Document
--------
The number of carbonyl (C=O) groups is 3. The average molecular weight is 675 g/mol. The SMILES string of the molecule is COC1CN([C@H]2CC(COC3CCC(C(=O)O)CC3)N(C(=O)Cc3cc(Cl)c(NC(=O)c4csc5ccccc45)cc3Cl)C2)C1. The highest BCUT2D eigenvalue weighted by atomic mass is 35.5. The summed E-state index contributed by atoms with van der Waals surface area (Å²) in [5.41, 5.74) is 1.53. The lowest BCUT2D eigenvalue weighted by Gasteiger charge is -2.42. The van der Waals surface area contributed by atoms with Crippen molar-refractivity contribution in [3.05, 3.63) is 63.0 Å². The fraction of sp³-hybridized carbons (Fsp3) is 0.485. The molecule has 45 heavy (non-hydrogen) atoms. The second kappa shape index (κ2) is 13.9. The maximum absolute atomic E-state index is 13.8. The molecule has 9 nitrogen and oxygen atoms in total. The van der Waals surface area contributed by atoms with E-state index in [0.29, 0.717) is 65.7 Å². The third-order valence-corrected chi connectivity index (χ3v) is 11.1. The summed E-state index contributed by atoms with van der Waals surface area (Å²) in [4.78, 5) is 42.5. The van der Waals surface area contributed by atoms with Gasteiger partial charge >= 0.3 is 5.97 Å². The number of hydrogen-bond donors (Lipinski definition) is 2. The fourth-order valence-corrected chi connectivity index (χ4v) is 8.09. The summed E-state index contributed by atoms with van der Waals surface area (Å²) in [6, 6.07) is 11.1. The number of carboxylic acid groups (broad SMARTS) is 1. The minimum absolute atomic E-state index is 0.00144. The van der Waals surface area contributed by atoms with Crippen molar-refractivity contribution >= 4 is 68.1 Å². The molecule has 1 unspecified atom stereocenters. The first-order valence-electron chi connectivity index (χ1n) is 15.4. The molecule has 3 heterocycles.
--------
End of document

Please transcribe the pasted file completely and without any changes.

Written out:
The number of carbonyl (C=O) groups is 3. The average molecular weight is 675 g/mol. The SMILES string of the molecule is COC1CN([C@H]2CC(COC3CCC(C(=O)O)CC3)N(C(=O)Cc3cc(Cl)c(NC(=O)c4csc5ccccc45)cc3Cl)C2)C1. The highest BCUT2D eigenvalue weighted by atomic mass is 35.5. The summed E-state index contributed by atoms with van der Waals surface area (Å²) in [5.41, 5.74) is 1.53. The lowest BCUT2D eigenvalue weighted by Gasteiger charge is -2.42. The van der Waals surface area contributed by atoms with Crippen molar-refractivity contribution in [3.05, 3.63) is 63.0 Å². The fraction of sp³-hybridized carbons (Fsp3) is 0.485. The molecule has 45 heavy (non-hydrogen) atoms. The second kappa shape index (κ2) is 13.9. The maximum absolute atomic E-state index is 13.8. The molecule has 9 nitrogen and oxygen atoms in total. The van der Waals surface area contributed by atoms with E-state index in [0.29, 0.717) is 65.7 Å². The third-order valence-corrected chi connectivity index (χ3v) is 11.1. The summed E-state index contributed by atoms with van der Waals surface area (Å²) in [4.78, 5) is 42.5. The van der Waals surface area contributed by atoms with Gasteiger partial charge >= 0.3 is 5.97 Å². The number of hydrogen-bond donors (Lipinski definition) is 2. The fourth-order valence-corrected chi connectivity index (χ4v) is 8.09. The summed E-state index contributed by atoms with van der Waals surface area (Å²) in [6, 6.07) is 11.1. The number of carboxylic acid groups (broad SMARTS) is 1. The minimum absolute atomic E-state index is 0.00144. The van der Waals surface area contributed by atoms with Crippen molar-refractivity contribution >= 4 is 68.1 Å². The molecule has 1 unspecified atom stereocenters. The first-order valence-electron chi connectivity index (χ1n) is 15.4. The molecule has 3 heterocycles.